UPDATE, 4:40 p.m. EDT: The U.S. State Department said Sunday it was extending its embassy and consulate closures across North Africa and the Middle East, and in Afghanistan and Bangladesh, through Aug. 10. The decision was not due to “a new threat stream” but rather because the government missions were going to be closed through the Eid al-Fitr holiday marking the end of the fasting month of Ramadan, which is an official multiday holiday in Muslim countries.
More than 20 embassies and consulates were closed Sunday after the U.S. government said it received significant signals of a imminent terrorist threat against Western targets. Some posts that were closed Sunday will reopen, including the embassies in Baghdad and Dhaka, Bangladesh. The State Department travel warning will remain in effect until the end of this month. The U.S. government routinely issues so-called Warden’s Messages as a precaution when it sees viable potential threats. These warnings typically urge U.S. citizens to stay away from places where foreigners congregate.
Eid begins Wednesday after sundown and runs through Thursday evening, but many workers tend to take most of the week off and return Sunday, which is the beginning of the workweek in Muslim countries.
Original Story Begins Here:
Staff at U.S. missions across North Africa and the Middle East, as well as in Afghanistan and Bangladesh, were closed Sunday as the world awaits possible terrorist attacks against Western interests after the U.S. State Department hinted Friday of credible imminent threats apparently emanating from Yemen, the impoverished and politically unstable Arabian Peninsula country of 24 million people. The Republican vice chairman of the Senate Intelligence Committee, Saxby Chambliss of Georgia, told NBC News’ “Meet the Press” Sunday morning the threat was “reminiscent of what we saw pre-9/11.”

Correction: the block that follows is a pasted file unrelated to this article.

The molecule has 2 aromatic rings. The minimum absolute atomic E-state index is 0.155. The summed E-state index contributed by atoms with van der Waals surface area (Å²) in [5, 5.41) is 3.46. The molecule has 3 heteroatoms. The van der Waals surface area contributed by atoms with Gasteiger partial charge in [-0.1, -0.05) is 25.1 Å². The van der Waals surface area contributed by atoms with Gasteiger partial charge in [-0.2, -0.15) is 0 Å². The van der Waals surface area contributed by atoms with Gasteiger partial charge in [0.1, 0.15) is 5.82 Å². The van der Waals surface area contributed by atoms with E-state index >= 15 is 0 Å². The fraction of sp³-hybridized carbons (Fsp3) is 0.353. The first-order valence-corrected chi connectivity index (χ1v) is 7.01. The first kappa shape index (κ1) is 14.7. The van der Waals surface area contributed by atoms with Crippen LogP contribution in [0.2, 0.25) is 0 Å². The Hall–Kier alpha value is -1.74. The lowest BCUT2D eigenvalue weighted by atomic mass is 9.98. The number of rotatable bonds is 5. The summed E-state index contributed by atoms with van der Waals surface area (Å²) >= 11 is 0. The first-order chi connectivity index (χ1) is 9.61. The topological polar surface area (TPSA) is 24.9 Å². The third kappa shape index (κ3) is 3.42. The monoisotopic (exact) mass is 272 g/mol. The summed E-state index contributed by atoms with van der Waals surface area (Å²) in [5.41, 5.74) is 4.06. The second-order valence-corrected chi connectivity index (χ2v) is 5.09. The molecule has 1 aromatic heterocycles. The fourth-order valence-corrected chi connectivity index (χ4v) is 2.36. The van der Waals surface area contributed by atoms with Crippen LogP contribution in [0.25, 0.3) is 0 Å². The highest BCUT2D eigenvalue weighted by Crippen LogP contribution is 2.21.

“The part that is alarming is the confidence they showed while communicating and the air of certainty,” said an unnamed senior U.S. official quoted by ABC News in a report Sunday morning.
The anonymous source also said the intercepted communications attributed to Al Qaeda of the Arabian Peninsula -- the Yemen-based branch of the loosely affiliated global terrorist network -- were likely transmitted by individuals who were aware the communications were being monitored.
Yemeni authorities have boosted vigilance around Western embassies and set up checkpoints on major streets in the country’s urban center of 2.2 million people.
On Friday, Yemeni soldiers loyal to President Abdrabbuh Mansour Hadi and the country’s recently dissolved republican guards, loyal to ousted President Ali Abdullah Saleh, clashed in Sanaa over holiday bonuses, killing at least one and underscoring the instability that has allowed terrorists elements to thrive in one of the world’s most underdeveloped countries.
Britain closed its embassy in Sanaa, the capital of Yemen, through Monday, warning its citizens to leave and to be “particularly vigilant” during Ramadan. The Eid Al-Fitr holiday that marks the end of the Muslim holy fasting month is Wednesday, after which many Muslim countries celebrate a bank holiday.
The U.S. State Department on Friday issued a global warning to all U.S. citizens about the potential for imminent terrorist attacks. It closed 22 embassies and consulates on Sunday.
On Saturday, Interpol released a global security alert warning authorities to increase vigilance after prison breaks of Islamist extremists in Iraq, Libya and Pakistan.